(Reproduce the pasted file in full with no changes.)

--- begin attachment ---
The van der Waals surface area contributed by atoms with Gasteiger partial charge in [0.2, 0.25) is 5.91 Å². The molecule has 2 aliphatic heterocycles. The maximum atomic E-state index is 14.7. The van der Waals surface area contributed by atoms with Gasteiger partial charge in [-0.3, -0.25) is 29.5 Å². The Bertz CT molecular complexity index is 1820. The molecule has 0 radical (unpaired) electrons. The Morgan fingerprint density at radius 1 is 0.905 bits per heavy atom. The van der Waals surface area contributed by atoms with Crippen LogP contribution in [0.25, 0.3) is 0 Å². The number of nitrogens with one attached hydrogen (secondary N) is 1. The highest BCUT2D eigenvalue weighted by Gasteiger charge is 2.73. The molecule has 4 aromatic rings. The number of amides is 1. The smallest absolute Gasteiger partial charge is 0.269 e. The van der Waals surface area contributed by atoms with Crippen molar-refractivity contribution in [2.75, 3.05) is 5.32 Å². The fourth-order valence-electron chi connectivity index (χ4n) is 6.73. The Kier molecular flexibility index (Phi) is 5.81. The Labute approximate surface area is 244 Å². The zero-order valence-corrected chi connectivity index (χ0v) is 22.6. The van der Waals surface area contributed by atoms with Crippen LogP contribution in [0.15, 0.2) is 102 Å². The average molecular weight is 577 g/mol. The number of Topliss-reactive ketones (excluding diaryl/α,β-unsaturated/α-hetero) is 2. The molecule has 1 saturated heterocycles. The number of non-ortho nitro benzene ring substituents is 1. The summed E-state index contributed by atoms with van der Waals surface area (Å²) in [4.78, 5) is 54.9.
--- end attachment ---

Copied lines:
The van der Waals surface area contributed by atoms with Gasteiger partial charge in [0.2, 0.25) is 5.91 Å². The molecule has 2 aliphatic heterocycles. The maximum atomic E-state index is 14.7. The van der Waals surface area contributed by atoms with Gasteiger partial charge in [-0.3, -0.25) is 29.5 Å². The Bertz CT molecular complexity index is 1820. The molecule has 0 radical (unpaired) electrons. The Morgan fingerprint density at radius 1 is 0.905 bits per heavy atom. The van der Waals surface area contributed by atoms with Crippen LogP contribution in [0.25, 0.3) is 0 Å². The number of nitrogens with one attached hydrogen (secondary N) is 1. The highest BCUT2D eigenvalue weighted by Gasteiger charge is 2.73. The molecule has 4 aromatic rings. The number of amides is 1. The smallest absolute Gasteiger partial charge is 0.269 e. The van der Waals surface area contributed by atoms with Crippen molar-refractivity contribution in [2.75, 3.05) is 5.32 Å². The fourth-order valence-electron chi connectivity index (χ4n) is 6.73. The Kier molecular flexibility index (Phi) is 5.81. The Labute approximate surface area is 244 Å². The zero-order valence-corrected chi connectivity index (χ0v) is 22.6. The van der Waals surface area contributed by atoms with Crippen LogP contribution in [0.15, 0.2) is 102 Å². The average molecular weight is 577 g/mol. The number of Topliss-reactive ketones (excluding diaryl/α,β-unsaturated/α-hetero) is 2. The molecule has 1 saturated heterocycles. The number of non-ortho nitro benzene ring substituents is 1. The summed E-state index contributed by atoms with van der Waals surface area (Å²) in [4.78, 5) is 54.9.